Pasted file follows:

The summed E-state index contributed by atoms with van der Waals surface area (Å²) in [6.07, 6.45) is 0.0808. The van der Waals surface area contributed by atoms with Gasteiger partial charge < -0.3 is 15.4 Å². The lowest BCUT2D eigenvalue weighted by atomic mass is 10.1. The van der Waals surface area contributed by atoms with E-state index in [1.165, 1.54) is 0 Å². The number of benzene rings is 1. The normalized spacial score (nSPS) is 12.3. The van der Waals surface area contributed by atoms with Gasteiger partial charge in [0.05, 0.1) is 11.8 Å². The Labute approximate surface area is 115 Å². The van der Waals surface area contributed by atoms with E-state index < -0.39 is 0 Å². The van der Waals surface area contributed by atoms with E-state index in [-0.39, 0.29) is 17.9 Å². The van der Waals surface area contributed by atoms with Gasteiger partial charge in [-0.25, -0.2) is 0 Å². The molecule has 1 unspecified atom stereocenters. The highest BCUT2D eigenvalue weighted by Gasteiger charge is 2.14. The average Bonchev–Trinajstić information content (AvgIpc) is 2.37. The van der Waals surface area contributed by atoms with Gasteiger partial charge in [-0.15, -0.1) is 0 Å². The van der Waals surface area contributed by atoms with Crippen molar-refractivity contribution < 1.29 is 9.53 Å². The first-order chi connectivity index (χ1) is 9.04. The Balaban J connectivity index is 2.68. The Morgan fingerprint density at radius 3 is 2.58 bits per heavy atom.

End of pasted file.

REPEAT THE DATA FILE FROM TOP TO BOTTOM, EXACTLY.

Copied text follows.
The summed E-state index contributed by atoms with van der Waals surface area (Å²) in [6.07, 6.45) is 0.0808. The van der Waals surface area contributed by atoms with Gasteiger partial charge < -0.3 is 15.4 Å². The lowest BCUT2D eigenvalue weighted by atomic mass is 10.1. The van der Waals surface area contributed by atoms with E-state index in [1.165, 1.54) is 0 Å². The number of benzene rings is 1. The normalized spacial score (nSPS) is 12.3. The van der Waals surface area contributed by atoms with Gasteiger partial charge in [0.05, 0.1) is 11.8 Å². The Labute approximate surface area is 115 Å². The van der Waals surface area contributed by atoms with E-state index < -0.39 is 0 Å². The van der Waals surface area contributed by atoms with E-state index in [-0.39, 0.29) is 17.9 Å². The van der Waals surface area contributed by atoms with Gasteiger partial charge in [-0.25, -0.2) is 0 Å². The molecule has 1 unspecified atom stereocenters. The highest BCUT2D eigenvalue weighted by Gasteiger charge is 2.14. The average Bonchev–Trinajstić information content (AvgIpc) is 2.37. The van der Waals surface area contributed by atoms with Gasteiger partial charge in [-0.15, -0.1) is 0 Å². The van der Waals surface area contributed by atoms with Crippen molar-refractivity contribution < 1.29 is 9.53 Å². The first-order chi connectivity index (χ1) is 9.04. The Balaban J connectivity index is 2.68. The Morgan fingerprint density at radius 3 is 2.58 bits per heavy atom.